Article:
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MICHAEL GREENíS WINE NOTES No.132 (article first published : 2005-06-20)

Tulbagh, 130 km north-east of Cape Town at the foot of the Winterhoek mountains, is a pretty town that is slightly off the beaten track. It is well north of the Nl freeway from Cape Town to Johannesburg and is not on any particular route anywhere, which is probably something in its favour.

David Jordan, a retired sailor, and his wife Esther decided to settle in this rustic environment some years ago and bought a guest farm called Hunterís Retreat. This is still run as a B & B with conference facilities, but in addition the Jordans have established a wine farm called Manley Private Cellar, planted with about 10 hectares of cabernet sauvignon, shiraz, pinotage, merlot and cabernet franc, all red wine grapes.

The vineyards have thrived - Tulbagh is good country for viticulture - and the cellar now turns out about 40,000 bottles of wine a year, about 3,500 cases. This is a boutique cellar - relatively small output, personal attention to detail, highly individual wines - and its wines have scored well in competitions and other assessments. The Jordans have had the benefit of a professional adviser, Pierre Wahl, and they have done well in the highly competitive wine market. With the help of grapes from other areas, they have added a white wine, sauvignon blanc, to their list but 85 percent of the Manley output is red wine.

The Jordans say that low tonnage and small berry size have resulted in red wines of intense colour, body and fruit. This is certainly true of the four that I have tried: Manley cabernet sauvignon, Manley shiraz, Manley merlot and Manley pinotage, all 2003 vintage. The cabernet, which was matured in French oak barrels for 16 months, is dark in colour and has lovely blackcurrant flavours. Good drinking now but should age well in the bottle for another four or five years.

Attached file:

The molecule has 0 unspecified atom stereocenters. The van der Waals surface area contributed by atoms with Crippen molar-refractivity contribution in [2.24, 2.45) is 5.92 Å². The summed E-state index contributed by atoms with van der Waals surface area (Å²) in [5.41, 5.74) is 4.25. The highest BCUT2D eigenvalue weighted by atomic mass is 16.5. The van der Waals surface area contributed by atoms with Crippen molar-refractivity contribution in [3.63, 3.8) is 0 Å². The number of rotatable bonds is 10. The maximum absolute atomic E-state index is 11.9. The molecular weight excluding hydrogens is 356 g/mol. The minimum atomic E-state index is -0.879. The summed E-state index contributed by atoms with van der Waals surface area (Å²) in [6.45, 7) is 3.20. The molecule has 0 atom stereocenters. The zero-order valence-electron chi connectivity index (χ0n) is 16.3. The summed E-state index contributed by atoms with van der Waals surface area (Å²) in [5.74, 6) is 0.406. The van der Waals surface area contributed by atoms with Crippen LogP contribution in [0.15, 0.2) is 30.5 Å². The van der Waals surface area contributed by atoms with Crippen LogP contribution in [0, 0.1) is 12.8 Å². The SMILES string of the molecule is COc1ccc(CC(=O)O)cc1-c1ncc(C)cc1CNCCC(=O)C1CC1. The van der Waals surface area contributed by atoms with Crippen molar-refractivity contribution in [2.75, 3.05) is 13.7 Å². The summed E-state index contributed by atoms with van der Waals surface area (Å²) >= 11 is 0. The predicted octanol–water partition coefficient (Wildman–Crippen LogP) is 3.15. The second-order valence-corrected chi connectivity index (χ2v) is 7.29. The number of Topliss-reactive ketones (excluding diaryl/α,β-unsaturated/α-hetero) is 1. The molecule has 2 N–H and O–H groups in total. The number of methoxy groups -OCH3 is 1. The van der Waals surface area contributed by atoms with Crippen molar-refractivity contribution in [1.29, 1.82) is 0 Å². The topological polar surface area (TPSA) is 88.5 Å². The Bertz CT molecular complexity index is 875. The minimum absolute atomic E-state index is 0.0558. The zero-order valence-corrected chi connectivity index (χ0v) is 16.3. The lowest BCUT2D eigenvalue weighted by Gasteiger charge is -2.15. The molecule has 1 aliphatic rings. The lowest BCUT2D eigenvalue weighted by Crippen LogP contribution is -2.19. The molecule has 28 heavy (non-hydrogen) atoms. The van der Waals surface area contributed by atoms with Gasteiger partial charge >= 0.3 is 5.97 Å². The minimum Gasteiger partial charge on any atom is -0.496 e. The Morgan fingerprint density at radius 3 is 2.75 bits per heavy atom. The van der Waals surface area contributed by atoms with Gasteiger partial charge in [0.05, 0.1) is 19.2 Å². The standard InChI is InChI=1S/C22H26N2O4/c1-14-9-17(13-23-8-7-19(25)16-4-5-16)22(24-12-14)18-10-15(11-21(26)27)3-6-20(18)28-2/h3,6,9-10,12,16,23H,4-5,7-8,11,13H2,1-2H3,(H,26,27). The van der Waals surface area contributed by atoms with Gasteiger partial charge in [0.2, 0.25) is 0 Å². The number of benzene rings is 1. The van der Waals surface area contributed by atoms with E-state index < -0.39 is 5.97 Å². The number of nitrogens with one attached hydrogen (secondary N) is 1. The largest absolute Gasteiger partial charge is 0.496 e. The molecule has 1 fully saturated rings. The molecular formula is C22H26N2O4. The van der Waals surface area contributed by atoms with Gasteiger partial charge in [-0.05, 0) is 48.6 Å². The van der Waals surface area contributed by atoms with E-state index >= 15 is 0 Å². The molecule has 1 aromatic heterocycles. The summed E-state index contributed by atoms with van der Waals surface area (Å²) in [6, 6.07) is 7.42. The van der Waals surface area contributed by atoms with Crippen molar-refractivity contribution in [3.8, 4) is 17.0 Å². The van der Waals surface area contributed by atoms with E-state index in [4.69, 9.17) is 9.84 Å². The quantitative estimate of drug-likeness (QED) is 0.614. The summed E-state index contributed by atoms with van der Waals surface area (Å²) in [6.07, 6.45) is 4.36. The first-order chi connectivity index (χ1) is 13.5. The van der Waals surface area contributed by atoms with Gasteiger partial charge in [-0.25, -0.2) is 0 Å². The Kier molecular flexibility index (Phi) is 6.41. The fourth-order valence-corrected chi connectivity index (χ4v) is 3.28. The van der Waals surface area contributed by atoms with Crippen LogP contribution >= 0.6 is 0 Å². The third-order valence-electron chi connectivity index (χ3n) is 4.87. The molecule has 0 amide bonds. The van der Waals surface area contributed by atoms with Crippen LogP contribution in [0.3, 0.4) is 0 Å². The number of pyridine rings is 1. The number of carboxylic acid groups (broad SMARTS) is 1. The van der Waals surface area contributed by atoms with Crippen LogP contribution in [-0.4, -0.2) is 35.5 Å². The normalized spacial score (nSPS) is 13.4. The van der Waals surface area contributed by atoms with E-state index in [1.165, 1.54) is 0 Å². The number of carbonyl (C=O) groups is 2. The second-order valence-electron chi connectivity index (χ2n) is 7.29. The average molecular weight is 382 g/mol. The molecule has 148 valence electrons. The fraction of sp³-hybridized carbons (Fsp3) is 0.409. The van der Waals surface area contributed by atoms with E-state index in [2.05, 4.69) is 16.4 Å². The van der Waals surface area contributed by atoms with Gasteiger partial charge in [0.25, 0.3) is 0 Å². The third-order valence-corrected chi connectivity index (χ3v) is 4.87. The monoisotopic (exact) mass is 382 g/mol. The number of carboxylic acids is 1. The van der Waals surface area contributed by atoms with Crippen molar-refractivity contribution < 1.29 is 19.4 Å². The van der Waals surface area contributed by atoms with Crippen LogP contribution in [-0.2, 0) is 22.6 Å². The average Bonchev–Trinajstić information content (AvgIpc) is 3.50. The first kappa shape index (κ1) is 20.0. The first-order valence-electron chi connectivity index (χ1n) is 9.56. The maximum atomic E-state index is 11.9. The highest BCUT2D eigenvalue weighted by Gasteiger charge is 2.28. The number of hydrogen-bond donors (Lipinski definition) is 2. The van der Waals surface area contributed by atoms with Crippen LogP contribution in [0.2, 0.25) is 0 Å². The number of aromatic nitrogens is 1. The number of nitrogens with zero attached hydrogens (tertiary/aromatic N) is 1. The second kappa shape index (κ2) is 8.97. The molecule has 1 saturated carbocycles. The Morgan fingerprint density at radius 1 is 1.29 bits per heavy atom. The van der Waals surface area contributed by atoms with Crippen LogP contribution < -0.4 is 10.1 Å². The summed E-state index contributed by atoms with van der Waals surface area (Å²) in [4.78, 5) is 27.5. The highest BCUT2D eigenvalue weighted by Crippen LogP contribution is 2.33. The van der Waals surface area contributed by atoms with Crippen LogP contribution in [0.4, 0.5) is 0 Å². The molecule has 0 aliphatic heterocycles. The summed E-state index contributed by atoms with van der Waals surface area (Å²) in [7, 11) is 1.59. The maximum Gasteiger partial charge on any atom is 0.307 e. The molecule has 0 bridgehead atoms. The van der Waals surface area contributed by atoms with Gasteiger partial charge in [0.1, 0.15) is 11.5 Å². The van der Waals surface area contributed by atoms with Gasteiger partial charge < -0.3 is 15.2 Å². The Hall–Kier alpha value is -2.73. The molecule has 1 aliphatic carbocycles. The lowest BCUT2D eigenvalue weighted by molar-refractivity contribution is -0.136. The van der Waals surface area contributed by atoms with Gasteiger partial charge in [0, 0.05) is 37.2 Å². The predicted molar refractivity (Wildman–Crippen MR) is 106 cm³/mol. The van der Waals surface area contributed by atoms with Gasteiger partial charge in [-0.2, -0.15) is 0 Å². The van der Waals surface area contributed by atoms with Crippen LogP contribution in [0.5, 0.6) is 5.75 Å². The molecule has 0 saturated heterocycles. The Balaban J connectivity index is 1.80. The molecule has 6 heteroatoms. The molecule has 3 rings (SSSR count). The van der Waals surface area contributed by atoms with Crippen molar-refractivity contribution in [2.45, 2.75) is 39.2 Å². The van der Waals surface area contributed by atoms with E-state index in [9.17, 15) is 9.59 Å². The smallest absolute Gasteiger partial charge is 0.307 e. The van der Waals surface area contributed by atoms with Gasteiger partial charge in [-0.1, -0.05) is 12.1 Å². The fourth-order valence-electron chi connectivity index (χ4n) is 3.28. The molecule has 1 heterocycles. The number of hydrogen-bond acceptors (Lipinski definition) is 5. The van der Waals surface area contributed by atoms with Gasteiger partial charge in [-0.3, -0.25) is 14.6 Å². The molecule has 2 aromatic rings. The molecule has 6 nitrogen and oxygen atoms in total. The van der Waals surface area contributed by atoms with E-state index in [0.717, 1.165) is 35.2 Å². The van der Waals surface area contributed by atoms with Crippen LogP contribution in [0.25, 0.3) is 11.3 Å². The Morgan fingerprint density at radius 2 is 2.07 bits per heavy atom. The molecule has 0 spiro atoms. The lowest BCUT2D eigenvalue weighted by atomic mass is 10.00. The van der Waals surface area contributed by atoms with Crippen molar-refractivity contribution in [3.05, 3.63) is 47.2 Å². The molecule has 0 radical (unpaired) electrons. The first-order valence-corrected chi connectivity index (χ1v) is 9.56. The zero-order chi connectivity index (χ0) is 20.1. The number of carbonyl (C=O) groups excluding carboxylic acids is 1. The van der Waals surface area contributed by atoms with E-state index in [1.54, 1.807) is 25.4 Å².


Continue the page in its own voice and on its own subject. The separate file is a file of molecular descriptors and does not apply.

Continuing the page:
The shiraz, also wood-matured for 16 months, has the typical smoky aroma and is another strong fruity wine. The pinotage, also barrel-matured, has a slight raspberry aroma and flavour and is free of the sharp acetone taste that used to characterise this South African cultivar. The merlot is a delicious wine with soft mulberry flavours.

The grapes for all these four wines were picked between February 5 and February 24, 2003. Itís a busy time of the year for a wine farmer. They all have quite high alcohol content, more than 15 percent for the shiraz and 14 percent for the others.

These are high quality wines, as the prices indicate: R76 to R87 a bottle for the reds. The cellarís sauvignon blanc is R27,50. These are cellar prices. I am not sure if local wine merchants stock Manley wines, but if you want to make inquiries yourself, the cellarís phone number is 023 230 0582, e-mail: info@manleywines.co.za

***** ***** *****

Is Price Your Value Guide? was the title of a wine evening which Peter and Annette Hoyer hosted recently for our private tasting group. They presented six South African blended red wines ranging in price from R285 a bottle to R18. The tasting was, as usual, blind and most of us had some difficulty in identifying the different items.

When the scoring had been completed and the truth revealed, it emerged that we had evaluated the six wines exactly in order of price. The most expensive wine was top, then came the second most expensive, and so forth, down to the cheapest in last place.

These were the wines, and their prices: Morgenster Estate Wine 2001, R285; Vergenoegd Reserve 2000, R159; Vriesenhof Kallista 2001, R88; Hartenberg Cabernet Sauvignon/Shiraz 2003, R40; Van Loveren River Red 2004, R26; Decent Red (from the Barrydale Wine Cellar), R18.

On average the top mark, for the Morgenster, was 16,9 out of 20. The lowest mark, for the Decent Red, was 14,1. The Morgenster cost 16 times as much as the Decent Red. I doubt whether many people would think it was better value. Ė Michael Green




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